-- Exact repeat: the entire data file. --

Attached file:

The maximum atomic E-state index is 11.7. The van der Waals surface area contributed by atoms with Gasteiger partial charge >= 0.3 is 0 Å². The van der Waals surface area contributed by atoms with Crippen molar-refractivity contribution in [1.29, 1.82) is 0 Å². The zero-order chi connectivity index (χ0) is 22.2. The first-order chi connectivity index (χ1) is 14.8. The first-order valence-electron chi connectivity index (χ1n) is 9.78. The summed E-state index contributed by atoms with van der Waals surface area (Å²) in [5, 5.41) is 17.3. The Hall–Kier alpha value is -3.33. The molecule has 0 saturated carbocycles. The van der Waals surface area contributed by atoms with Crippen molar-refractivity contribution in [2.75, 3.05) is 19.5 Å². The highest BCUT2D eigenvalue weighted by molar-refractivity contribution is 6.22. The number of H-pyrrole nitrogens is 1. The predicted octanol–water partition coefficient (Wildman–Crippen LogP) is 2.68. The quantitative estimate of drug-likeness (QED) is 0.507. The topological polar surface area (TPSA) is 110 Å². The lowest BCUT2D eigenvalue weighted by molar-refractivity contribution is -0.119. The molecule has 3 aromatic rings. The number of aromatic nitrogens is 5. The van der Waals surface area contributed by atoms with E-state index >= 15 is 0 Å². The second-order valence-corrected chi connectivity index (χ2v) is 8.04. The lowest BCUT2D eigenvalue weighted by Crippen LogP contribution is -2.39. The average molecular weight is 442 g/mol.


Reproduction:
The maximum atomic E-state index is 11.7. The van der Waals surface area contributed by atoms with Gasteiger partial charge >= 0.3 is 0 Å². The van der Waals surface area contributed by atoms with Crippen molar-refractivity contribution in [1.29, 1.82) is 0 Å². The zero-order chi connectivity index (χ0) is 22.2. The first-order chi connectivity index (χ1) is 14.8. The first-order valence-electron chi connectivity index (χ1n) is 9.78. The summed E-state index contributed by atoms with van der Waals surface area (Å²) in [5, 5.41) is 17.3. The Hall–Kier alpha value is -3.33. The molecule has 0 saturated carbocycles. The van der Waals surface area contributed by atoms with Crippen molar-refractivity contribution in [2.75, 3.05) is 19.5 Å². The highest BCUT2D eigenvalue weighted by molar-refractivity contribution is 6.22. The number of H-pyrrole nitrogens is 1. The predicted octanol–water partition coefficient (Wildman–Crippen LogP) is 2.68. The quantitative estimate of drug-likeness (QED) is 0.507. The topological polar surface area (TPSA) is 110 Å². The lowest BCUT2D eigenvalue weighted by molar-refractivity contribution is -0.119. The molecule has 3 aromatic rings. The number of aromatic nitrogens is 5. The van der Waals surface area contributed by atoms with E-state index >= 15 is 0 Å². The second-order valence-corrected chi connectivity index (χ2v) is 8.04. The lowest BCUT2D eigenvalue weighted by Crippen LogP contribution is -2.39. The average molecular weight is 442 g/mol.